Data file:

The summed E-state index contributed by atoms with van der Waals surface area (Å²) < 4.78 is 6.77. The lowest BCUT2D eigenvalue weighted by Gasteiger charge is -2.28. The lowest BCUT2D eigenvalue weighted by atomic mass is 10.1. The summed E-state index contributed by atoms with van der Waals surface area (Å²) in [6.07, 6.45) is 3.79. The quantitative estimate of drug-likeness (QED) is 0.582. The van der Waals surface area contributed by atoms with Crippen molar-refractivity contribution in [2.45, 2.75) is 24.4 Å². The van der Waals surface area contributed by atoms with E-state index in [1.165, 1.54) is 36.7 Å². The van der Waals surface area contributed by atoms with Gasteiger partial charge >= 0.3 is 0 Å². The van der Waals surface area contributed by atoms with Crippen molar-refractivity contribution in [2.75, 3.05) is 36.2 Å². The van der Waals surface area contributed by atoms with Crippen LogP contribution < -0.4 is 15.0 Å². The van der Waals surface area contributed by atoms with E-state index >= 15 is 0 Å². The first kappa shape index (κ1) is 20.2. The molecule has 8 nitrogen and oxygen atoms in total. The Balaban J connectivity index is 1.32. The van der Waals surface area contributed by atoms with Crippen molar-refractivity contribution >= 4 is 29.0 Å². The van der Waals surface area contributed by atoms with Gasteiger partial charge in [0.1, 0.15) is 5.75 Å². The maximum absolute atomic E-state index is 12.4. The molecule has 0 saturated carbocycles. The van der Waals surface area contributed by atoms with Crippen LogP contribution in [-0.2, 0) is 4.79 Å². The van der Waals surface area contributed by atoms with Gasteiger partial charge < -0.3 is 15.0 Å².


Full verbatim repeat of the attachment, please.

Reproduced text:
The summed E-state index contributed by atoms with van der Waals surface area (Å²) < 4.78 is 6.77. The lowest BCUT2D eigenvalue weighted by Gasteiger charge is -2.28. The lowest BCUT2D eigenvalue weighted by atomic mass is 10.1. The summed E-state index contributed by atoms with van der Waals surface area (Å²) in [6.07, 6.45) is 3.79. The quantitative estimate of drug-likeness (QED) is 0.582. The van der Waals surface area contributed by atoms with Crippen molar-refractivity contribution in [2.45, 2.75) is 24.4 Å². The van der Waals surface area contributed by atoms with E-state index in [1.165, 1.54) is 36.7 Å². The van der Waals surface area contributed by atoms with Gasteiger partial charge >= 0.3 is 0 Å². The van der Waals surface area contributed by atoms with Crippen molar-refractivity contribution in [2.75, 3.05) is 36.2 Å². The van der Waals surface area contributed by atoms with Crippen LogP contribution < -0.4 is 15.0 Å². The van der Waals surface area contributed by atoms with E-state index >= 15 is 0 Å². The first kappa shape index (κ1) is 20.2. The molecule has 8 nitrogen and oxygen atoms in total. The Balaban J connectivity index is 1.32. The van der Waals surface area contributed by atoms with Crippen molar-refractivity contribution >= 4 is 29.0 Å². The van der Waals surface area contributed by atoms with Gasteiger partial charge in [0.1, 0.15) is 5.75 Å². The maximum absolute atomic E-state index is 12.4. The molecule has 0 saturated carbocycles. The van der Waals surface area contributed by atoms with Crippen LogP contribution in [-0.2, 0) is 4.79 Å². The van der Waals surface area contributed by atoms with Gasteiger partial charge < -0.3 is 15.0 Å².